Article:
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Tuesday, Oct 24, 2017
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The Need for Speed

I first laid hands on a Speed Spool around 1975 in Apalachicola. I went there to fish with a promotions guy from Lew's, which was located in Foley, Ala., at the time. The company had been started in about 1970 by avid angler Lew Childre and it was rapidly gaining ground in the bass industry with the slogan "Lighter, Faster, Stronger." The promotions guy, whose name was Shag Shahid, an enormous man weighing more than 300 pounds with a heart to match, was one of those classic characters the fishing industry mints on a regular basis. He could cast a quarter-ounce jig into a tea cup at 50 feet, every time. He no more than introduced himself — and proved his casting skill — when we were on our way to the nearest seafood restaurant. "We got to eat some oysters to get ready," he advised me. At that point, I was a little concerned about what we were getting ready for , but it turned out Shag felt the need to fortify himself before fishing. To the tune of 120 oysters on Saltine crackers, drenched in Louisiana hot sauce.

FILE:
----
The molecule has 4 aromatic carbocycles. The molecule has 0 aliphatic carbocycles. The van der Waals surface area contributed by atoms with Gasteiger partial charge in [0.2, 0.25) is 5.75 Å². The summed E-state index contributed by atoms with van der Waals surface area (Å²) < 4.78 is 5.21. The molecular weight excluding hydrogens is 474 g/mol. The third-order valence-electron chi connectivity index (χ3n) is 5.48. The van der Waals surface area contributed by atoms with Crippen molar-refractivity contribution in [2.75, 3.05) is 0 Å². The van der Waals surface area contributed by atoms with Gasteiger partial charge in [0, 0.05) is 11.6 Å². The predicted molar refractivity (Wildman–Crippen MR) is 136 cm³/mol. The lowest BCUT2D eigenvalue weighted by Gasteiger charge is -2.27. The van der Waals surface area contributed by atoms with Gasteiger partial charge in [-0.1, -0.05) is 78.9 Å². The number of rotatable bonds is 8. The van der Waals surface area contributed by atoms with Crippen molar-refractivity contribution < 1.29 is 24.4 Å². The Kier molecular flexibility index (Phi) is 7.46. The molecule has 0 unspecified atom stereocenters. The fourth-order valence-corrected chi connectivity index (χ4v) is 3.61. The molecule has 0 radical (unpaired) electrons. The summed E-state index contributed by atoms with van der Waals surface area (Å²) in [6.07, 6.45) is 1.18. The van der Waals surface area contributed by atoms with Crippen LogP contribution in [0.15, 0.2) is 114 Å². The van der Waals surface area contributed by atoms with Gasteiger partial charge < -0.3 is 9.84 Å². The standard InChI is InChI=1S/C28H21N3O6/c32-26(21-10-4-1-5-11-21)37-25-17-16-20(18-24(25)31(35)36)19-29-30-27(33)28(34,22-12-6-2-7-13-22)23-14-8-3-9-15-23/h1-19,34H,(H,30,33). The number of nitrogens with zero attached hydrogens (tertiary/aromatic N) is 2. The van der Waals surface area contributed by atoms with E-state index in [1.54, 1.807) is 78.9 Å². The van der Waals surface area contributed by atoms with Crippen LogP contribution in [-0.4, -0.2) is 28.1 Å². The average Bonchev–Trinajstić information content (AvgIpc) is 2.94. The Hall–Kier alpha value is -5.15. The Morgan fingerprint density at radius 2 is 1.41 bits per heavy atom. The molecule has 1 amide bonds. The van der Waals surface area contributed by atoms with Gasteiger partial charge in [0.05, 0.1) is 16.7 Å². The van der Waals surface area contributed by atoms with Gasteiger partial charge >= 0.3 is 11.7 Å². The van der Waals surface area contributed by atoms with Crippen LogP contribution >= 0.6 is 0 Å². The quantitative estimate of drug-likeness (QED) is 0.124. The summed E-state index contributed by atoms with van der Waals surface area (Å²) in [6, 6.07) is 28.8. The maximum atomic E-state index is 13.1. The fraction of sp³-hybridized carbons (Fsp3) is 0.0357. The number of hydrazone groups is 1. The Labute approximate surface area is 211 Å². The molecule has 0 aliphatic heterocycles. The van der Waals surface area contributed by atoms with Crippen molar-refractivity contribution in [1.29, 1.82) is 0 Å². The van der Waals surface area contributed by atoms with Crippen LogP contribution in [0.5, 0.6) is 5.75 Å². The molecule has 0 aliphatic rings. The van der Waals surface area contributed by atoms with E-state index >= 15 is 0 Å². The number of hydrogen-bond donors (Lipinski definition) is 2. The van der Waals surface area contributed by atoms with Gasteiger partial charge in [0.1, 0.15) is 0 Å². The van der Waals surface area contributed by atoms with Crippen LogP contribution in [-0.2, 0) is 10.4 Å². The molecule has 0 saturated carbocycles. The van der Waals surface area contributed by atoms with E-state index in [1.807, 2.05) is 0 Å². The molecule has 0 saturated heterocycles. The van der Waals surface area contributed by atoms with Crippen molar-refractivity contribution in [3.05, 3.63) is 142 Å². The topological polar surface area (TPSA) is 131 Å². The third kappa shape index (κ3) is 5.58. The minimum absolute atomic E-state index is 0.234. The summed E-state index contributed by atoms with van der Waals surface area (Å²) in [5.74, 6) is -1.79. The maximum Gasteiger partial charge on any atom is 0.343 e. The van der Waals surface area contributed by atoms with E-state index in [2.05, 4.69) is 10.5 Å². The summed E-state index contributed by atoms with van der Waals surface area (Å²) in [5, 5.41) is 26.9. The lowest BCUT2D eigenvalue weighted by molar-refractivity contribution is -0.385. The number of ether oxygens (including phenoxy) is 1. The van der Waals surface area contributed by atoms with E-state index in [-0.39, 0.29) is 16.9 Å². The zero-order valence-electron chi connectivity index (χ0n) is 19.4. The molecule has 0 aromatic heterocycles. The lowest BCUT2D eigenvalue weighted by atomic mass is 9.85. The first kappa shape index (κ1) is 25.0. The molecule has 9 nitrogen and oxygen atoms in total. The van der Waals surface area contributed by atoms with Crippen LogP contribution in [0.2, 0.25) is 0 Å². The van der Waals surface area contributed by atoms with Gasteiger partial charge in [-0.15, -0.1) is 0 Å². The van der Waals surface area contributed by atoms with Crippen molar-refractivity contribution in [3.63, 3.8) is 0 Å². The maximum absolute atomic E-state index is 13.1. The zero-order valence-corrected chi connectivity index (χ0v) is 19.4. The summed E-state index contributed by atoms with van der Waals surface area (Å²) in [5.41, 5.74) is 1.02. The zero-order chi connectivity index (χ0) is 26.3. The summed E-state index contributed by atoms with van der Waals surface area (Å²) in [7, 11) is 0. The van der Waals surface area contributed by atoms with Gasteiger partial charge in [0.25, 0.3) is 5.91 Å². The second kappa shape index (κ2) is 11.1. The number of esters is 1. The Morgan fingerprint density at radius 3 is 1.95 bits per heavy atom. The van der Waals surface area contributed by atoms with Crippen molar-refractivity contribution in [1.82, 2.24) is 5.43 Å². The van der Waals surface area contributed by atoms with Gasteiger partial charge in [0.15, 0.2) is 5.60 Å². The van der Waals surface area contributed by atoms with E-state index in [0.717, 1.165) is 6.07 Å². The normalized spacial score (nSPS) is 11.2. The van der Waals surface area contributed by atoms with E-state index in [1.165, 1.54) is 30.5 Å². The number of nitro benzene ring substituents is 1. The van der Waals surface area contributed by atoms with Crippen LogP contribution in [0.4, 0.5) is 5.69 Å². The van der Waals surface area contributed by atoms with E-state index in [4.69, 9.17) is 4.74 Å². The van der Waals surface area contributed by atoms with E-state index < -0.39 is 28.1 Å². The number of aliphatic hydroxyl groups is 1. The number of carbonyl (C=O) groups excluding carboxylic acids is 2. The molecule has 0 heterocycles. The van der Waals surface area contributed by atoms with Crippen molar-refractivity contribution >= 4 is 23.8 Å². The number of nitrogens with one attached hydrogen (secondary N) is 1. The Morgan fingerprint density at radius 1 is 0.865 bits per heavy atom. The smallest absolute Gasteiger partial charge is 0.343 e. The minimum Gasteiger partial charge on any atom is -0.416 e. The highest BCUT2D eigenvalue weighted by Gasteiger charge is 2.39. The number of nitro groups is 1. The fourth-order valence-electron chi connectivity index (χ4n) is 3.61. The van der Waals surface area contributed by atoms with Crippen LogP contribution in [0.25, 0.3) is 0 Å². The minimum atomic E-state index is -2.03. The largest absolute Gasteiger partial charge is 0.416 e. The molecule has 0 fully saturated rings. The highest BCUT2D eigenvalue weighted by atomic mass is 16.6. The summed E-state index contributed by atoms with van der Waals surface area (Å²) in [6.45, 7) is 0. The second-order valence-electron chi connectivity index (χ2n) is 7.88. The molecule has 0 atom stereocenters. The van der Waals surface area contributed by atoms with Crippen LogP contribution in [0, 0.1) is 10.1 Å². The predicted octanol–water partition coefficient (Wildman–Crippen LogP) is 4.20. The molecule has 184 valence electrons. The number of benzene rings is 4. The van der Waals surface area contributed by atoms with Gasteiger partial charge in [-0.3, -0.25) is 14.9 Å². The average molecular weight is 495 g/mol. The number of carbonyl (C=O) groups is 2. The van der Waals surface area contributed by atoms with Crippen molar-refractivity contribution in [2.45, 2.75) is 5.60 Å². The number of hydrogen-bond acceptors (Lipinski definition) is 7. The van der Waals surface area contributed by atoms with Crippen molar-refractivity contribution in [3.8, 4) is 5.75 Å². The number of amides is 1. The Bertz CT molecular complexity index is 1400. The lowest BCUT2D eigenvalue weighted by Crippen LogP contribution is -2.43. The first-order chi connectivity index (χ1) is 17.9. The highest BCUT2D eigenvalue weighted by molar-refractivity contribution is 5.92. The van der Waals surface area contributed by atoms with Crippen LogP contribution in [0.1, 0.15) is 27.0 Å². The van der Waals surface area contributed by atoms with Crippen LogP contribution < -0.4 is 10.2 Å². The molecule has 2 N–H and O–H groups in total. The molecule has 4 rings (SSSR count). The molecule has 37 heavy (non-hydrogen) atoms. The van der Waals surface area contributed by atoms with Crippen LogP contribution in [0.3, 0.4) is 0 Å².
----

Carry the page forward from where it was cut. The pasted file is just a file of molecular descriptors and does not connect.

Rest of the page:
He actually did not eat the whole 10 dozen — I probably ate six or eight. Oysters, not dozens. "Cold front coming in," he said as he looked over the pile of shells on the table. "Better dress warm tomorrow." At first light, we were in Shag's bass boat, slaloming around the morass of creeks that make up the Apalachicola River delta. It was one of those days that dawns cold and gray — then gets colder and grayer. The fish did not bite at the first three stops, but the wind did. After a while I noticed that the Speed Spool reel Shag had loaned me, which was smooth as butter on the first few casts, was starting to stick and grind. When I looked at the reel, I saw that ice was freezing in the level-wind. We needed tip-ups, not baitcasters. Nonetheless, Shag — warmed from within by the oysters, no doubt — kept studying his Humminbird flasher. You remember flashers, the whirring disks with the little orange lights that showed us that … something … was under the boat? Often it was just bottom, but that was the start of the growth of today's scanners. Pretty soon, Shag advised me to cast my diving plug out to the middle of the creek and crank it deep. I did, and reeled in a 4-pound bass. Next cast, same result. Meantime, he put two of equal size in the boat. We caught a dozen in 30 minutes. The Speed Spool that Shag brought with him that day became one of the most successful early baitcasters, a competitor for the Abu Garcia Ambassadeur, and the company sold thousands of them. The reels weighed 8.6 ounces, held 155 yards of 12-pound-test monofilament — nobody had heard of braid or fluorocarbon at the time — and had a 4.3:1 gear ratio, which we thought was pretty speedy at the time. It had three ball bearings, which was also thought to be mighty cool 35 years back. They had a level wind that disengaged on the cast — maybe the first of this design — and a smooth plate on the left side that made palming easy. They sold for $99, which was pretty pricey back then, but the reels sold like crazy. Lew was killed in a plane crash a few years later — he flew planes and loved to take a float plane into the Everglades — and the company withered away under new owners. Enter Lynn Reeves, formerly a buyer for Bass Pro Shops, who understood the Japanese connection and the value in the Lew's Speed Spool brand. The company was reborn, and this year at ICAST in Orlando it brought out a new version of the Speed Spool. The 2013 Speed Spool is a whole different animal than the original, however. It has 11 ball bearings, a carbon composite drag system, magnetic cast control and a machined aluminum frame. It's a low-profile reel, weighs 8 ounces, and the maker says it's tough enough to flip with 65-pound-test braid and smooth enough to finesse fish with 10-pound fluoro. It's available in gearing of 5.4:1, 6.4:1 or 7.1:1, the latter a real speed burner. It's priced at $179.95, not too bad considering inflation since 1980 — when you could buy Apalachicola oysters for 3 bucks a dozen. The new reel is great for long-distance casting with big plugs like the Super Spook, a favorite with snook anglers around Tampa Bay. The 6.4:1 gearing is about right for cranking big crankbaits, too — and would also make it a powerhouse for taking on Florida heavyweights like jack crevalle and bull reds. It really is "lighter, faster and stronger," as Lew Childre advertised many years ago. You can learn more about this and other Lew's tackle at www.Lews.com.
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